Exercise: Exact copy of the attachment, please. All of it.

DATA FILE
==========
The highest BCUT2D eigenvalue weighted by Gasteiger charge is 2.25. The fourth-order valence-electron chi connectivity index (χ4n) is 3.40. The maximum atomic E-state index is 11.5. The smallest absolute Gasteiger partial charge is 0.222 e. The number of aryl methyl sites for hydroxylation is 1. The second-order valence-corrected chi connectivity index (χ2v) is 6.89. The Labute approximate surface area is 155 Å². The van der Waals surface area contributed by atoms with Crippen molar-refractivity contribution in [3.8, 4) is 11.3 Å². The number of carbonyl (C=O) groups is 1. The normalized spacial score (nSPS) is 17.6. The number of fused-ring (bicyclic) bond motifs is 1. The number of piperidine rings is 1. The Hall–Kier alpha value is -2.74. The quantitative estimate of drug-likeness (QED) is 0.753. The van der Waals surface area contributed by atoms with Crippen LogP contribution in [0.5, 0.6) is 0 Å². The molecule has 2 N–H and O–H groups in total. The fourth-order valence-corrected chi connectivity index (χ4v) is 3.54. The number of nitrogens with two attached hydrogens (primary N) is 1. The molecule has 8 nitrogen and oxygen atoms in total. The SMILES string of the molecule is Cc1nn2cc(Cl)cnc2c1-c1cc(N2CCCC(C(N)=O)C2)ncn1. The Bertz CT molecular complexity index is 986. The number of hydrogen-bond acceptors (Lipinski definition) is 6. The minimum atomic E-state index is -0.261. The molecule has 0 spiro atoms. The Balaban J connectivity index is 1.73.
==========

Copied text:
The highest BCUT2D eigenvalue weighted by Gasteiger charge is 2.25. The fourth-order valence-electron chi connectivity index (χ4n) is 3.40. The maximum atomic E-state index is 11.5. The smallest absolute Gasteiger partial charge is 0.222 e. The number of aryl methyl sites for hydroxylation is 1. The second-order valence-corrected chi connectivity index (χ2v) is 6.89. The Labute approximate surface area is 155 Å². The van der Waals surface area contributed by atoms with Crippen molar-refractivity contribution in [3.8, 4) is 11.3 Å². The number of carbonyl (C=O) groups is 1. The normalized spacial score (nSPS) is 17.6. The number of fused-ring (bicyclic) bond motifs is 1. The number of piperidine rings is 1. The Hall–Kier alpha value is -2.74. The quantitative estimate of drug-likeness (QED) is 0.753. The van der Waals surface area contributed by atoms with Crippen LogP contribution in [0.5, 0.6) is 0 Å². The molecule has 2 N–H and O–H groups in total. The fourth-order valence-corrected chi connectivity index (χ4v) is 3.54. The number of nitrogens with two attached hydrogens (primary N) is 1. The molecule has 8 nitrogen and oxygen atoms in total. The SMILES string of the molecule is Cc1nn2cc(Cl)cnc2c1-c1cc(N2CCCC(C(N)=O)C2)ncn1. The Bertz CT molecular complexity index is 986. The number of hydrogen-bond acceptors (Lipinski definition) is 6. The minimum atomic E-state index is -0.261. The molecule has 0 spiro atoms. The Balaban J connectivity index is 1.73.